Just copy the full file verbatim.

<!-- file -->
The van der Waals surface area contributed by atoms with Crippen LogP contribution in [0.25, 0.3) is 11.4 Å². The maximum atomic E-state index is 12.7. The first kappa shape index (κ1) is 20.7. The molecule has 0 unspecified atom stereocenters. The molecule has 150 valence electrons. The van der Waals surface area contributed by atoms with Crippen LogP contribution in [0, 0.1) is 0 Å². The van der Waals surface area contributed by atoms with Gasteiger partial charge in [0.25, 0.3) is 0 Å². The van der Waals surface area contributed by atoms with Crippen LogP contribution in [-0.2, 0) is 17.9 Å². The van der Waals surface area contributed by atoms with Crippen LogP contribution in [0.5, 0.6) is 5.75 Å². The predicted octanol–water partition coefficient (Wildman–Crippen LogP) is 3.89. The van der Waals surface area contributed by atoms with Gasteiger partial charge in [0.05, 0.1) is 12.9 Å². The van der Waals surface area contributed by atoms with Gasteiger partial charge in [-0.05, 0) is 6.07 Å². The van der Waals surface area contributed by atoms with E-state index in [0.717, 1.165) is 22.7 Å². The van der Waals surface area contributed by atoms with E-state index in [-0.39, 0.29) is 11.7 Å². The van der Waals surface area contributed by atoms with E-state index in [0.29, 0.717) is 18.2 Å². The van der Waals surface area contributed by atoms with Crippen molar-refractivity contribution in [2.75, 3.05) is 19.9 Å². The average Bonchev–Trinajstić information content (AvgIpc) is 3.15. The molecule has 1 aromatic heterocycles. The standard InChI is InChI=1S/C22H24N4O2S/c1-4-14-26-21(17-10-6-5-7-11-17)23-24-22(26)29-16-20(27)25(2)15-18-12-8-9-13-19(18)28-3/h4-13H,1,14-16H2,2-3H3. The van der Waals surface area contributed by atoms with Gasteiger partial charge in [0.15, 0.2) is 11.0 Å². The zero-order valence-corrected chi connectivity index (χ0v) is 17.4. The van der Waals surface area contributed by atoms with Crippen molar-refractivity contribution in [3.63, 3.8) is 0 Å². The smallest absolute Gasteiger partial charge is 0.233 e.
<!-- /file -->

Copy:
The van der Waals surface area contributed by atoms with Crippen LogP contribution in [0.25, 0.3) is 11.4 Å². The maximum atomic E-state index is 12.7. The first kappa shape index (κ1) is 20.7. The molecule has 0 unspecified atom stereocenters. The molecule has 150 valence electrons. The van der Waals surface area contributed by atoms with Crippen LogP contribution in [0, 0.1) is 0 Å². The van der Waals surface area contributed by atoms with Gasteiger partial charge in [0.25, 0.3) is 0 Å². The van der Waals surface area contributed by atoms with Crippen LogP contribution in [-0.2, 0) is 17.9 Å². The van der Waals surface area contributed by atoms with Crippen LogP contribution in [0.5, 0.6) is 5.75 Å². The predicted octanol–water partition coefficient (Wildman–Crippen LogP) is 3.89. The van der Waals surface area contributed by atoms with Gasteiger partial charge in [0.05, 0.1) is 12.9 Å². The van der Waals surface area contributed by atoms with Gasteiger partial charge in [-0.05, 0) is 6.07 Å². The van der Waals surface area contributed by atoms with E-state index in [0.717, 1.165) is 22.7 Å². The van der Waals surface area contributed by atoms with E-state index in [-0.39, 0.29) is 11.7 Å². The van der Waals surface area contributed by atoms with E-state index in [0.29, 0.717) is 18.2 Å². The van der Waals surface area contributed by atoms with Crippen molar-refractivity contribution in [2.75, 3.05) is 19.9 Å². The average Bonchev–Trinajstić information content (AvgIpc) is 3.15. The molecule has 1 aromatic heterocycles. The standard InChI is InChI=1S/C22H24N4O2S/c1-4-14-26-21(17-10-6-5-7-11-17)23-24-22(26)29-16-20(27)25(2)15-18-12-8-9-13-19(18)28-3/h4-13H,1,14-16H2,2-3H3. The van der Waals surface area contributed by atoms with Gasteiger partial charge in [0.15, 0.2) is 11.0 Å². The zero-order valence-corrected chi connectivity index (χ0v) is 17.4. The van der Waals surface area contributed by atoms with Crippen molar-refractivity contribution in [3.63, 3.8) is 0 Å². The smallest absolute Gasteiger partial charge is 0.233 e.